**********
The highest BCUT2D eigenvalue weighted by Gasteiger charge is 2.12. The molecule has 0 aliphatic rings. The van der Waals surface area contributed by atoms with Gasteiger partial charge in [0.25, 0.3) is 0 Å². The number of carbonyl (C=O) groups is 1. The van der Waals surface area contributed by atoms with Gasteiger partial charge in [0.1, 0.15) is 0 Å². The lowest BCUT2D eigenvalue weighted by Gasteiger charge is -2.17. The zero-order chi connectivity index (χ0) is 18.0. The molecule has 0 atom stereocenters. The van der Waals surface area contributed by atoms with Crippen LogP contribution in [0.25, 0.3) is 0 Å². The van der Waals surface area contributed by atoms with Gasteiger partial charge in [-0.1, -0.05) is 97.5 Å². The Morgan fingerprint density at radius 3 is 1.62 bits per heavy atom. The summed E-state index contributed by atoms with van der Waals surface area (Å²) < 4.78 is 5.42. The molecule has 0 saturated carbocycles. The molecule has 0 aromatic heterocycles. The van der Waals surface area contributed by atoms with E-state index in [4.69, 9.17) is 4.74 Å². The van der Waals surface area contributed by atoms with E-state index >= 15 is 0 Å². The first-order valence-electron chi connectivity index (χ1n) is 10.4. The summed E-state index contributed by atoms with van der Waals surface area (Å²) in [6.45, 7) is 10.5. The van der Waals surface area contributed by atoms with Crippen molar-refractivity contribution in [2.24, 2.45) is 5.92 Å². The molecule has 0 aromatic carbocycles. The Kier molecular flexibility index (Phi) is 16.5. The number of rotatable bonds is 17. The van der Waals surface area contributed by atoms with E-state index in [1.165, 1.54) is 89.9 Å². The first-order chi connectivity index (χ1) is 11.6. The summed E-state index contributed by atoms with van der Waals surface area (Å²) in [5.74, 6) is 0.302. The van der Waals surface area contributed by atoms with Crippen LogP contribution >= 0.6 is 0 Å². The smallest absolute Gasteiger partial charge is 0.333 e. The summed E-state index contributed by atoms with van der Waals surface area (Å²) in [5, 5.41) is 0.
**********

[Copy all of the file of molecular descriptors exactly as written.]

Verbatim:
The highest BCUT2D eigenvalue weighted by Gasteiger charge is 2.12. The molecule has 0 aliphatic rings. The van der Waals surface area contributed by atoms with Gasteiger partial charge in [0.25, 0.3) is 0 Å². The number of carbonyl (C=O) groups is 1. The van der Waals surface area contributed by atoms with Gasteiger partial charge in [0.1, 0.15) is 0 Å². The lowest BCUT2D eigenvalue weighted by Gasteiger charge is -2.17. The zero-order chi connectivity index (χ0) is 18.0. The molecule has 0 atom stereocenters. The van der Waals surface area contributed by atoms with Crippen LogP contribution in [0.25, 0.3) is 0 Å². The van der Waals surface area contributed by atoms with Gasteiger partial charge in [-0.1, -0.05) is 97.5 Å². The Morgan fingerprint density at radius 3 is 1.62 bits per heavy atom. The summed E-state index contributed by atoms with van der Waals surface area (Å²) < 4.78 is 5.42. The molecule has 0 saturated carbocycles. The molecule has 0 aromatic heterocycles. The van der Waals surface area contributed by atoms with E-state index in [4.69, 9.17) is 4.74 Å². The van der Waals surface area contributed by atoms with E-state index >= 15 is 0 Å². The first-order valence-electron chi connectivity index (χ1n) is 10.4. The summed E-state index contributed by atoms with van der Waals surface area (Å²) in [6.45, 7) is 10.5. The van der Waals surface area contributed by atoms with Crippen molar-refractivity contribution in [2.24, 2.45) is 5.92 Å². The molecule has 0 aromatic carbocycles. The Kier molecular flexibility index (Phi) is 16.5. The number of rotatable bonds is 17. The van der Waals surface area contributed by atoms with E-state index in [1.165, 1.54) is 89.9 Å². The first-order chi connectivity index (χ1) is 11.6. The summed E-state index contributed by atoms with van der Waals surface area (Å²) in [5.74, 6) is 0.302. The van der Waals surface area contributed by atoms with Crippen LogP contribution >= 0.6 is 0 Å². The smallest absolute Gasteiger partial charge is 0.333 e. The summed E-state index contributed by atoms with van der Waals surface area (Å²) in [5, 5.41) is 0.